When perfectionism gets in the way of enjoyability.
I do not have OCD, otherwise known as obsessive-compulsive disorder. Sure, I may have some obsessive and/or compulsive symptoms (much more than normal if you ask me), but having seen people diagnosed with real OCD before, it is clearly obvious that what I have is incomparable to what they have to deal with on a daily basis. Still, there is undoubtedly a little bit of OCD within all of us, and in some cases, it can also be very destructive.
A quick look at what Watch Dogs is all about.
Within these past few weeks, I have been slowly making my way through Ubisoft’s latest open-world adventure, Watch Dogs. Initially announced at E3 2012, the game’s long development cycle has been filled with much controversy, with the company admitting that they needed to scale the game’s visuals back in order to match performance quotas. The game’s story follows a hacker by the name of Aiden Pearce, who crusades through a fictional Chicago in an attempt to keep his family safe. In the early part of the game, he gains access to the ctOS – Chicago’s central operating system that controls everything in the city, including traffic signals, ATM machines, bridges, and surveillance cameras – which of course leads him to all sorts of trouble. I have played through about two dozen hours of Watch Dogs at this point, which includes the entire main story and several side missions. My experience has been mostly positive, though there are some serious flaws that are worth noting.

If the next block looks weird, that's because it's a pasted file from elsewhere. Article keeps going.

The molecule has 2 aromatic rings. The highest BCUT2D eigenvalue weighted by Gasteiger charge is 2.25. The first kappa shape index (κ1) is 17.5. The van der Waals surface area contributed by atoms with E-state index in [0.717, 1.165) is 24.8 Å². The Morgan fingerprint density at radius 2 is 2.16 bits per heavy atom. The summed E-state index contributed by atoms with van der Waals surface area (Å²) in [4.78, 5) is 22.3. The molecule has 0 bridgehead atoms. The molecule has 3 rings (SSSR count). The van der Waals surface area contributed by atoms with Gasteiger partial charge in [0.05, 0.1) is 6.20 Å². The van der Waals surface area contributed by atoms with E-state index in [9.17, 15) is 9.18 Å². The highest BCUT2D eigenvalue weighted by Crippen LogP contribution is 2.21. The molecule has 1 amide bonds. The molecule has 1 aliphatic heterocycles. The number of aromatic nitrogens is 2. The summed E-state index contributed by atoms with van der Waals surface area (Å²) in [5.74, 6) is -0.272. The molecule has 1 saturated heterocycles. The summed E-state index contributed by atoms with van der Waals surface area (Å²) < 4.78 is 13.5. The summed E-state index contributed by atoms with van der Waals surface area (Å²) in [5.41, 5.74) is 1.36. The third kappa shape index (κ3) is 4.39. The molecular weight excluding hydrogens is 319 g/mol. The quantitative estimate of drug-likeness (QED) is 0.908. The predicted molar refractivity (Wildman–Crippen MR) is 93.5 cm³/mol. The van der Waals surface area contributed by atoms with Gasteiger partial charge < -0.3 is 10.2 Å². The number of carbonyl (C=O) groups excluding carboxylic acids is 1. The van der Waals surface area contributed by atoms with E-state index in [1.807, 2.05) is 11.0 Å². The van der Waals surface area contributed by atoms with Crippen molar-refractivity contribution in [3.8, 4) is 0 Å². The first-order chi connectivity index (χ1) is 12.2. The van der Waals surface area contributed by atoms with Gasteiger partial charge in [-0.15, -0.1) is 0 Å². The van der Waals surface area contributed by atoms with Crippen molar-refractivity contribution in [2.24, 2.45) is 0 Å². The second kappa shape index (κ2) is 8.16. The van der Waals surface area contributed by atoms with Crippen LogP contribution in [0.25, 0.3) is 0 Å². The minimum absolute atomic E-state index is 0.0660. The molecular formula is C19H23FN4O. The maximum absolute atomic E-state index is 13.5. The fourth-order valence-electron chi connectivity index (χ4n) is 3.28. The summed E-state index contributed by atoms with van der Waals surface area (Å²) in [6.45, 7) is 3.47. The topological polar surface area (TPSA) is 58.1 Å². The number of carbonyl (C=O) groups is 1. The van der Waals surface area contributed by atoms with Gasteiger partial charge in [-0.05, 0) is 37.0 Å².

A discussion on how we should perceive female characters in games.
Those of you who have been following me for quite a while know that I do not like writing about women. I do not have anything against women – quite the opposite, actually. It is just that I prefer to avoid writing about hot-button issues – feminism, sexism, racism, politics, religion, et cetera – because the accompanying comment section usually devolves into controversy and shouting matches. Moreover, I feel like these issues, especially feminism, have been discussed to a point where I do not feel like I have anything additional to add to the conversation. Yet, here I am right now sharing my thoughts on women in video games, for the first time ever (and, to be honest, likely the last).
A look at the developers that defined my gaming career.
The gaming industry has matured to a state where we can have books and movies about its history and the significant figures that have altered it. Events like the console wars and the great Video Game Crash of 1983 are forever engrained in every gamer’s mind, regardless of how old they are and when they began playing. As with most histories, over the course of more than fifty years, many developers have come and gone, some leaving behind great classics while others slipping into the cracks for eternity. Nevertheless, it is always a pleasure to look back at not only the games that defined me as a gamer, but also the people who were involved in making them. Below is a list of my personal favorite video game developers of all time.
Author’s Note: The events in this story are based on real events that transpired upon my return to Animal Crossing: New Leaf almost a year since I bought it. Enjoy.